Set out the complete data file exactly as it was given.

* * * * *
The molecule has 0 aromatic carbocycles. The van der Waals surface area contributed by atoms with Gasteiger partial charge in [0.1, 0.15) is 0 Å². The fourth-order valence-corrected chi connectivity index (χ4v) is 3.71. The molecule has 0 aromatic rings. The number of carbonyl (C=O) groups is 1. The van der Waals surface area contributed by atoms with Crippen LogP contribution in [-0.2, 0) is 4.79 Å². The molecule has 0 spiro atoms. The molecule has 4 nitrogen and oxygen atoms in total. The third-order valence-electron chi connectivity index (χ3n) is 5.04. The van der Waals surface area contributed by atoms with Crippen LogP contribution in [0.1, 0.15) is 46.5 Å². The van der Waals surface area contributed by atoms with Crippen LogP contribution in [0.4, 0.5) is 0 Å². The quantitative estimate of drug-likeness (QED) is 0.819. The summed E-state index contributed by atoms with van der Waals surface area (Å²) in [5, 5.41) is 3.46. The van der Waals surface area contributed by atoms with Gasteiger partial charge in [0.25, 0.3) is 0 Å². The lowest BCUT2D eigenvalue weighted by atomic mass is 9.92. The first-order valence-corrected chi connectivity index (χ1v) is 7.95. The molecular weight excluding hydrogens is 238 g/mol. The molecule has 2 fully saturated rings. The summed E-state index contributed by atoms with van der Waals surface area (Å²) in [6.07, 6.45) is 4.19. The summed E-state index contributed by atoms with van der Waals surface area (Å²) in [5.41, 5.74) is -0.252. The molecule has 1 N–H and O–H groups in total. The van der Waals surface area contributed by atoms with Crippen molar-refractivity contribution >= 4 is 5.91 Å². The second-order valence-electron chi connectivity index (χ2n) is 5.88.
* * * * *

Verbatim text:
The molecule has 0 aromatic carbocycles. The van der Waals surface area contributed by atoms with Gasteiger partial charge in [0.1, 0.15) is 0 Å². The fourth-order valence-corrected chi connectivity index (χ4v) is 3.71. The molecule has 0 aromatic rings. The number of carbonyl (C=O) groups is 1. The van der Waals surface area contributed by atoms with Crippen LogP contribution in [-0.2, 0) is 4.79 Å². The molecule has 0 spiro atoms. The molecule has 4 nitrogen and oxygen atoms in total. The third-order valence-electron chi connectivity index (χ3n) is 5.04. The van der Waals surface area contributed by atoms with Crippen LogP contribution in [0.1, 0.15) is 46.5 Å². The van der Waals surface area contributed by atoms with Crippen LogP contribution in [0.4, 0.5) is 0 Å². The quantitative estimate of drug-likeness (QED) is 0.819. The summed E-state index contributed by atoms with van der Waals surface area (Å²) in [5, 5.41) is 3.46. The van der Waals surface area contributed by atoms with Gasteiger partial charge in [0.25, 0.3) is 0 Å². The lowest BCUT2D eigenvalue weighted by atomic mass is 9.92. The first-order valence-corrected chi connectivity index (χ1v) is 7.95. The molecular weight excluding hydrogens is 238 g/mol. The molecule has 2 fully saturated rings. The summed E-state index contributed by atoms with van der Waals surface area (Å²) in [6.07, 6.45) is 4.19. The summed E-state index contributed by atoms with van der Waals surface area (Å²) in [5.41, 5.74) is -0.252. The molecule has 1 N–H and O–H groups in total. The van der Waals surface area contributed by atoms with Crippen molar-refractivity contribution >= 4 is 5.91 Å². The second-order valence-electron chi connectivity index (χ2n) is 5.88.